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One of the great things about shooting Nikon is that, if you have a little money to throw around, they produce some really excellent optics.

For Full Frame Sensors (FX)

Nikon Nikkor 70-200 f/2.8G VR II

Nikkor 70-200 f/2.8G VR II

Nikkor 24-70 f/2.8G ED

Nikon’s relatively new 24-70 f/2.8G is a very fine lens, probably better than Canon’s older model in overall resolution and certainly when it comes to field curvature. The resolution is extraordinarily high at all apertures and all focal lengths in the center, and at around f/5.6, the border image quality is quite good as well, a very typical pattern for large aperture, wide-angle zooms.

The Downsides: Chromatic aberration is somewhat high, and there is significant barrel distortion at the wide end, though both can generally be corrected in post. And of course, the lens costs about $1900.

Nikkor 70-200 f/2.8 G ED VR II

This newer version of Nikon’s fast, pro-grade 70-200mm lens has corrected the problems that worried so many of us with the original version: the vignetting on a full frame sensor is well controlled, and the borders are sharper when shooting wide open. Indeed, the resolution of this lens is excellent in the center of the image regardless of aperture, and from about f/5.6 and smaller, it is very even across the entire frame. The focusing speed and build quality are excellent, as you’d expect with a lens of this caliber. Overall, this is a top-notch lens, though I prefer Canon’s.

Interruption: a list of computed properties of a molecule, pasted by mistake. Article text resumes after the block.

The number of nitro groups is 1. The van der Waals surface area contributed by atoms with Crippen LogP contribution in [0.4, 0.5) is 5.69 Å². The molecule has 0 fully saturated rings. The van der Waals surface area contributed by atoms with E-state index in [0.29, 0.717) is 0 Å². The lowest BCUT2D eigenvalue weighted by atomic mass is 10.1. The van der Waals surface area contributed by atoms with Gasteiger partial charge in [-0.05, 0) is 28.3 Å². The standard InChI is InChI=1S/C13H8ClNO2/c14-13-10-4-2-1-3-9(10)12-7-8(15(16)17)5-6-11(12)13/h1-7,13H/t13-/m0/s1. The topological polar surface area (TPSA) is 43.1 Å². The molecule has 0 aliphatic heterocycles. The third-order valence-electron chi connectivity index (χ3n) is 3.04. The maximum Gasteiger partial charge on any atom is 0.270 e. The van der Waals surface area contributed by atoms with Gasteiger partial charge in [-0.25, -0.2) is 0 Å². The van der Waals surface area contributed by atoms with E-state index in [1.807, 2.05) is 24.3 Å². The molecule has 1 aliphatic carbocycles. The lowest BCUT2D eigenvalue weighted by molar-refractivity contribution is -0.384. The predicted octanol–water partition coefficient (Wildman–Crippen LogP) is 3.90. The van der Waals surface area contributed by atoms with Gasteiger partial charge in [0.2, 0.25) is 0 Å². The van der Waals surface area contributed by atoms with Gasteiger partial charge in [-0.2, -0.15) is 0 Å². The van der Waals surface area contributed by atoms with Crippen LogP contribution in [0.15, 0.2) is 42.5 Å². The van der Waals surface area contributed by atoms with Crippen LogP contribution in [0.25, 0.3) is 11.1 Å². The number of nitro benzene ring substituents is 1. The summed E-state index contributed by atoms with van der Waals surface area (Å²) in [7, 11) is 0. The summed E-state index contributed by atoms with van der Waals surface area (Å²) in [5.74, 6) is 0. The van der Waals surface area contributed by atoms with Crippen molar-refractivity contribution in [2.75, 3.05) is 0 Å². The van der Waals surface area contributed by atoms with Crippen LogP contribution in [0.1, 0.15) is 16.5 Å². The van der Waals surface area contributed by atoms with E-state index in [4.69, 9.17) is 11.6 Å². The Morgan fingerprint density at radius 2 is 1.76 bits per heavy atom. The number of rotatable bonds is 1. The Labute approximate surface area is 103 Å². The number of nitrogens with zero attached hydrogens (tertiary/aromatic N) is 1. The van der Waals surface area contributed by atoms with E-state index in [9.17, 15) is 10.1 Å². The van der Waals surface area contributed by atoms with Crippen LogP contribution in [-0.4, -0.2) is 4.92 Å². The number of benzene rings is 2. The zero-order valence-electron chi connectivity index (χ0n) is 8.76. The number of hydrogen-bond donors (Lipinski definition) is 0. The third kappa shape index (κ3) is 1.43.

The Downsides: Due to the internal focusing mechanism, the lens actually has significantly lower magnification when focusing close-up; when set to 200mm, the lens performs more like a 135mm at it’s minimum focusing distance; whether this will be a problem for your shooting style is up to you to determine. And as usual, Nikon’s premium lenses carry premium prices, though in this case, the price is similar to Canon’s offering.

For APS-C Sensors (DX)